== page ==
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Universal Home Entertainment
Adam Driver, left, and Channing Tatum play brothers plotting a heist in "Logan Lucky," now on Blu-ray, DVD and various streaming sites.

Recent theatrical films are coming to home video platforms this week, led by “Despicable Me 3” and “Logan Lucky.”

“Despicable Me 3” (Universal, 2017, PG, deleted scene, featurettes, mini movie: “The Secret Life of Kyle,” sing-along, music video). This third trip to the well is a frenzied, if undemanding animated farce that kids (and fans) will enjoy. When Gru (voiced by Steve Carell) fails to capture Balthazar Bratt (Trey Parker), he is fired from the Anti-Villain League. Then Gru learns he has a twin brother and pays him a visit — only to be urged to get back in the business of being bad. Hey, the minions are on board with that. The voice cast includes Kristen Wiig and Julie Andrews.

“Logan Lucky” (Univesal, 2017, PG-13, deleted scenes). The down-on-their-luck Logan siblings, Jimmy (Channing Tatum), Clyde (Adam Driver) and Mellie (Riley Keough), plot to rob the Charlotte Motor Speedway during a NASCAR race. Among the partners they recruit is bomb maker Joe Bang (Daniel Craig), despite his being incarcerated. Steven Soderbergh scores a hit with this deadpan comic heist, which he directed at a more leisurely pace than his “Ocean’s Eleven” pictures, and which owes something to the style of the Coen brothers (along with a major plot point purloined from the 1960 British comedy “Two-Way Stretch”). With Katie Holmes, Hilary Swank and over-the-top Seth MacFarlane as a British racecar driver.

“My Journey Through French Cinema” (Cohen, 2016, not rated/probable PG-13, in b/w and color, in French with English subtitles, featurette, trailer). The 76-year-old French filmmaker Bertrand Tavernier (“A Sunday in the Country,” “Life and Nothing But,” “Death Watch”) hosts this personal documentary, an incomplete but effusive love letter/tutorial on the history of the French cinema. Tavernier is the on-camera narrator, with occasional archival interruptions from other filmmakers he has admired — but it’s the carefully selected clips that will win you over. Film buffs will love it, though at three hours-plus the length may seem overindulgent to non-cinefiles.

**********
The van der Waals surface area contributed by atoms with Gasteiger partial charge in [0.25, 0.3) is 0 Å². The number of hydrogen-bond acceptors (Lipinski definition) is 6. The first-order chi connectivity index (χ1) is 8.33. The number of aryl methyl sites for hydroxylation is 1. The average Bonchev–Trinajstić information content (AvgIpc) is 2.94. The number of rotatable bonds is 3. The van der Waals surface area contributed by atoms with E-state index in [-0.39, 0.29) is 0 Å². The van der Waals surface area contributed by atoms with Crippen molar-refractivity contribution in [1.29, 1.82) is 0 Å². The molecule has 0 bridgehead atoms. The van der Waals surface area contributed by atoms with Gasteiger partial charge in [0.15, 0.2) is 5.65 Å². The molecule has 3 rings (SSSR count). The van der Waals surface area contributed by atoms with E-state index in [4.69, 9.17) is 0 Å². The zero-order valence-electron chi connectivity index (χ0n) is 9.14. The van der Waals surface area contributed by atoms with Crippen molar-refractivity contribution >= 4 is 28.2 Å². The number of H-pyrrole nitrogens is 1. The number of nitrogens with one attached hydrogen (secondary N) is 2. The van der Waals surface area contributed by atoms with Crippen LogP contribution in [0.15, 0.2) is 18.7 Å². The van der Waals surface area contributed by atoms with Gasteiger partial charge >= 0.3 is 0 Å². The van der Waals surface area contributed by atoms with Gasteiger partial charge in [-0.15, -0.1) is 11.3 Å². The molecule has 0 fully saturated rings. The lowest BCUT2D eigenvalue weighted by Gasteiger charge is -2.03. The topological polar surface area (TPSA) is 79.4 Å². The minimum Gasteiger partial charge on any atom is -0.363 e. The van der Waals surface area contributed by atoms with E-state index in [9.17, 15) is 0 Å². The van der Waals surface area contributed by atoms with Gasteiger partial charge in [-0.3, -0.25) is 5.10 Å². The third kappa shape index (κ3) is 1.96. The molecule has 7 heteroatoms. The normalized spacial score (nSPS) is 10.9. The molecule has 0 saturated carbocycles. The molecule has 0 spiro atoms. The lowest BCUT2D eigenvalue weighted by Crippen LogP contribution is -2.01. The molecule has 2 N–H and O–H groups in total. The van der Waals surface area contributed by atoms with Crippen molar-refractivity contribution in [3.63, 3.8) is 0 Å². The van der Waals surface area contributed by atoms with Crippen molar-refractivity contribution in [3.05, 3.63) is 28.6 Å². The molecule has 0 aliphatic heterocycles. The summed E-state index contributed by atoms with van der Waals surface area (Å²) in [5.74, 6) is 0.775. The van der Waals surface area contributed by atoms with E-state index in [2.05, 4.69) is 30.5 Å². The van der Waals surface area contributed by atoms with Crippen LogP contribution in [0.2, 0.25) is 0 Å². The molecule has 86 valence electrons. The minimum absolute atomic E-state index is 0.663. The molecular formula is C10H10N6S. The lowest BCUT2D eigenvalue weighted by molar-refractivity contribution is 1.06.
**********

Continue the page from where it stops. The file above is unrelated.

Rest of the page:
“Birth of the Dragon” (Universal, 2017, PG-13, featurettes). This umpteenth film about the late Bruce Lee (Philip Ng) is a disappointing re-creation of the martial arts expert’s legendary showdown with Shaolin monk and Tai Chi master Wong (Zia Yu) in San Francisco, circa 1965 (before Lee’s movie stardom). Apparently, Wong is insulted by Lee’s instruction of ancient kung fu techniques, which leads Lee — egged on by his student Steve McKee (Billy Magnussen) — to challenge Wong.

“Rememory” (Lionsgate, 2017, PG-13, audio commentary, featurette). Peter Dinklage (“The Station Agent,” “Game of Thrones”) is excellent in this nonetheless muddled, disappointing sci-fi thriller as an accident victim who becomes involved with a groundbreaking device that can record and display memories. Dinklage uses the machine to discover his own connection to the scientist that created it, as well as to solve the mystery behind the scientist’s recent death. With Julia Ormond and Anton Yelchin.

“The Hitman’s Bodyguard” (Summit, 2017, R for violence and language, deleted/alternate/extended scenes, audio commentary, featurettes, bloopers). Ryan Reynolds as a disgraced bodyguard and Samuel L. Jackson as the manipulative hit man he’s assigned to protect, have comic chemistry together in this buddy action picture, but their banter isn’t enough to save this increasingly ridiculous, profane chase-and-explosion melee. With Salma Hayek and Gary Oldman.